He has denied wrongdoing, telling the Westminster court in May: “I've not done anything wrong apart from being good at my job.”
The dollar pared its weekly advance against the euro as European stocks and US equity-index futures failed to sustain a recovery.]]> |||
New York - The dollar pared its weekly advance against the euro as European stocks and US equity-index futures failed to sustain a recovery from a worldwide selloff.
Even with Friday’s drop, the greenback was higher versus all its Group-of-10 peers except the yen this week as stocks recovered some ground from the rout, and accelerating growth fueled speculation the US economy will be resilient to a slowdown in China. Traders rebuilt bets that the Federal Reserve will raise interest rates by the end of 2015.
The currencies of New Zealand and Australia, which have China as their biggest trading partner, led declines among major counterparts this week as Chinese equities suffered their biggest losses since 1996.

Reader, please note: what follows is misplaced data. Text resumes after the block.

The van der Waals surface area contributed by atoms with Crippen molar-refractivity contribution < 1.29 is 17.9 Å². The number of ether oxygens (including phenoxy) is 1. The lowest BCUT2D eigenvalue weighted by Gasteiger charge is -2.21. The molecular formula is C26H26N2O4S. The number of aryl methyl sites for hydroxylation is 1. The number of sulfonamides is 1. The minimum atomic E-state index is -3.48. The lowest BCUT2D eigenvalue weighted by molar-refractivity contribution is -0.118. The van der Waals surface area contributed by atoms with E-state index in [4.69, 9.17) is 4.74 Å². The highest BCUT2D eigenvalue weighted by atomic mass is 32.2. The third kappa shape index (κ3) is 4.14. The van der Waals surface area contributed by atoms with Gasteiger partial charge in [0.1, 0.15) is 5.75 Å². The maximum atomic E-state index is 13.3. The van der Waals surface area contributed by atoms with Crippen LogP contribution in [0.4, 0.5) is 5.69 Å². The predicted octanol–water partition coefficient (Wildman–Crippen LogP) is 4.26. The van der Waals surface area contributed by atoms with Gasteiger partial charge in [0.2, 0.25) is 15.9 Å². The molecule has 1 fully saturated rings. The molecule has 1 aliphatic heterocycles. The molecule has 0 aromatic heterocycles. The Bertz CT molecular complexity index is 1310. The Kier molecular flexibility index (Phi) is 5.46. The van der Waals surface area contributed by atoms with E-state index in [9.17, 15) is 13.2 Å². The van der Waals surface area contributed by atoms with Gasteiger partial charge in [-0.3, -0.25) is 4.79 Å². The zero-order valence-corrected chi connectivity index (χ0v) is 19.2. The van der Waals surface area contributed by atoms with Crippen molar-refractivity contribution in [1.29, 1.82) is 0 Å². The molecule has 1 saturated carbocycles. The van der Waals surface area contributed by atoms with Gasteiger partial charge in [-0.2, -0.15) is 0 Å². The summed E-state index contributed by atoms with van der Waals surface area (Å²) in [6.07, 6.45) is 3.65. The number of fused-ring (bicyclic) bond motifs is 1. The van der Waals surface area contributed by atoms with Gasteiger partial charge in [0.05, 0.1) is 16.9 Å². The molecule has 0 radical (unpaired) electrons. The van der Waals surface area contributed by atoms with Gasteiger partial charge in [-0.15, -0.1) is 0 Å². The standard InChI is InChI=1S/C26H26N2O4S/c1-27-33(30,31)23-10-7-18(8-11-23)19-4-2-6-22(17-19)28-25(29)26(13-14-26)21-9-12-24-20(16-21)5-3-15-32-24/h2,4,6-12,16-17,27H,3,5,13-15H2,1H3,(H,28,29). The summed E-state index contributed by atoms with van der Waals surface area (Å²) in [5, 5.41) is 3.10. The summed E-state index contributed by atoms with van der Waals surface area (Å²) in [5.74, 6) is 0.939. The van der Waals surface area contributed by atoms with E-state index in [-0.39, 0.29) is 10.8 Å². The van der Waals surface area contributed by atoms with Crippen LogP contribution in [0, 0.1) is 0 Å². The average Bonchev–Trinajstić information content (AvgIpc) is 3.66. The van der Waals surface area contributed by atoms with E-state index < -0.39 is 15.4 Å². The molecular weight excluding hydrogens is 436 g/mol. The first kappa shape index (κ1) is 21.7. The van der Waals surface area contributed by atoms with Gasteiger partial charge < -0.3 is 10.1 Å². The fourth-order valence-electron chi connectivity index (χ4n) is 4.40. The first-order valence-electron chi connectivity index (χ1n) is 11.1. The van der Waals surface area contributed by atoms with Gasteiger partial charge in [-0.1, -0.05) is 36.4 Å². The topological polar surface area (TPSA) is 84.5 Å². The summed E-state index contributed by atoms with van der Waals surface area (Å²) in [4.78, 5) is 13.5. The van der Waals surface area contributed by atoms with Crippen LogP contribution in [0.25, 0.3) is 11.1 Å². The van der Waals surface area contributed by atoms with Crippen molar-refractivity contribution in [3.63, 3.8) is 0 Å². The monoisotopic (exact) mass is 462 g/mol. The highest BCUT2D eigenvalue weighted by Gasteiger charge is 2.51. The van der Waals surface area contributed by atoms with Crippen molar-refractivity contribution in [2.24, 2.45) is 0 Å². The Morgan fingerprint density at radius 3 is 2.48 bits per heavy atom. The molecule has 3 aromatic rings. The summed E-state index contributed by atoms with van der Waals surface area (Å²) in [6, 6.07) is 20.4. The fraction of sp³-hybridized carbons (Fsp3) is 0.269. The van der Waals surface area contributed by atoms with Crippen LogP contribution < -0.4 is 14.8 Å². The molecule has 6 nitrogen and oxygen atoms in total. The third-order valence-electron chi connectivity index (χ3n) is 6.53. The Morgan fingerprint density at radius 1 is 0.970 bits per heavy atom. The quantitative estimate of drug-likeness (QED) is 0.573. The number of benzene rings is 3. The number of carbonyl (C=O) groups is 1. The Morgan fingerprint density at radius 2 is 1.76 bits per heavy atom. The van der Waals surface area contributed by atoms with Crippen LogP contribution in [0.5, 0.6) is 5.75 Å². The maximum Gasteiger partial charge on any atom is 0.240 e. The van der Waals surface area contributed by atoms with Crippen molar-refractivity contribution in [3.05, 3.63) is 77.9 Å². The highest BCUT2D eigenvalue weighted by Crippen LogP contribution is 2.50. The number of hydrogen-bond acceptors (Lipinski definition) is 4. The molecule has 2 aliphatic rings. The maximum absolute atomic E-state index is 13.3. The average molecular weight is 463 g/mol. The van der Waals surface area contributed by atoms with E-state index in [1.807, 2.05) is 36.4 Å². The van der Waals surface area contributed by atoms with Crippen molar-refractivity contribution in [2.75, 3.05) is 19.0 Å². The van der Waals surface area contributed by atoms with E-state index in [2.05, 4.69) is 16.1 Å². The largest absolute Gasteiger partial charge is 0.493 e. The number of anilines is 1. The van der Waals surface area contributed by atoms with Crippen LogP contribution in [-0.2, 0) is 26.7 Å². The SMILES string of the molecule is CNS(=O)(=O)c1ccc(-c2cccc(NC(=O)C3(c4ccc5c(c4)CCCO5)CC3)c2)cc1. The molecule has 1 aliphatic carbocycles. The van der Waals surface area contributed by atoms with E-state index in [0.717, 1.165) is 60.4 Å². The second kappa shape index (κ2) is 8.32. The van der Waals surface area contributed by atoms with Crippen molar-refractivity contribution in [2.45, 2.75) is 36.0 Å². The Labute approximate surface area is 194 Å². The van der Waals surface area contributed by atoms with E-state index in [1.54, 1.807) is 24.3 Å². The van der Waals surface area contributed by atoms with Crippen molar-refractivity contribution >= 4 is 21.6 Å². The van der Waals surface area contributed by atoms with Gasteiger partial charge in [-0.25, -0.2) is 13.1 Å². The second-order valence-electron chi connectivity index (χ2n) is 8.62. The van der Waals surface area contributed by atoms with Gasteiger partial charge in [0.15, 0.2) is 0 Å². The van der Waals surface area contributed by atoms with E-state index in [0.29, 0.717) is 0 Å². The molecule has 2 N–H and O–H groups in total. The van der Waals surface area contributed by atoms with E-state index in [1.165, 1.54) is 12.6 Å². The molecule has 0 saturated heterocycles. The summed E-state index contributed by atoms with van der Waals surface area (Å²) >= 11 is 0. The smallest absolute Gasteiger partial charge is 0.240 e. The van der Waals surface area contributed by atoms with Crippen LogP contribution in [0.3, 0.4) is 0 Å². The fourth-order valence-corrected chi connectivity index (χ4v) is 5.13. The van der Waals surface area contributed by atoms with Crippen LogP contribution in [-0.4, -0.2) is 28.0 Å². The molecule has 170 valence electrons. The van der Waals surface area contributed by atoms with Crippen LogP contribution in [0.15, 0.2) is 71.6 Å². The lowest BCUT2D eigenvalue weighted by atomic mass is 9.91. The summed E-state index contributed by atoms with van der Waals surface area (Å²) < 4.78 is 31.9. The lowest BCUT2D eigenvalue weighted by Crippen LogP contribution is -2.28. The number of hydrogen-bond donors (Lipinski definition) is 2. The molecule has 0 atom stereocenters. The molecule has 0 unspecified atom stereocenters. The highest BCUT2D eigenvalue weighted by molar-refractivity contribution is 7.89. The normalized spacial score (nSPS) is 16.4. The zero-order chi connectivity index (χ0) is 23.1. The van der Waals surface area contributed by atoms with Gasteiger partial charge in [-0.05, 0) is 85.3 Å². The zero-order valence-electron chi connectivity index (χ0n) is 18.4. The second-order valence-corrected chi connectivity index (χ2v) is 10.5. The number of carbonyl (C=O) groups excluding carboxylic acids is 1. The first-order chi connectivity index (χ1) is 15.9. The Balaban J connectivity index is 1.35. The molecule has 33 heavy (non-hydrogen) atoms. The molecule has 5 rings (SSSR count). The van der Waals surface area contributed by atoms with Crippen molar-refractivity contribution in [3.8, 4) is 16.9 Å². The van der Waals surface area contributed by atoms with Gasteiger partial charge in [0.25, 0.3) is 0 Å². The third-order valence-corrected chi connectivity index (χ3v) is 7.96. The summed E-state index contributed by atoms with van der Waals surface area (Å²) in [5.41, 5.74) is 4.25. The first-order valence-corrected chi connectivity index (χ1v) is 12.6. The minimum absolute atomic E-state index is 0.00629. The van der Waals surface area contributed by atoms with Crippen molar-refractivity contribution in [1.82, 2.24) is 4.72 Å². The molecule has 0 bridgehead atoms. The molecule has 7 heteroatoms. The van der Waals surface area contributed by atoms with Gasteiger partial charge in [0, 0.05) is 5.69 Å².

“Currently the euro benefits from a nervous market,” said Esther Reichelt, a currency strategist at Commerzbank in Frankfurt. For the dollar, “following the Chinese stock market crash, it lost quite substantially due to the market pricing out a September rate hike. But in the end we got some encouraging data from the U.S. stressing that fundamentally, much speaks in favor of dollar.”
The dollar fell 0.2 percent $1.1269 per euro as of 6:54 a.m. in New York, paring its weekly advance to 1 percent. That was still the biggest gain since July 17. The greenback weakened 0.1 percent on Friday to 120.90 yen, deepening its depreciation since Aug. 21 to 0.9 percent.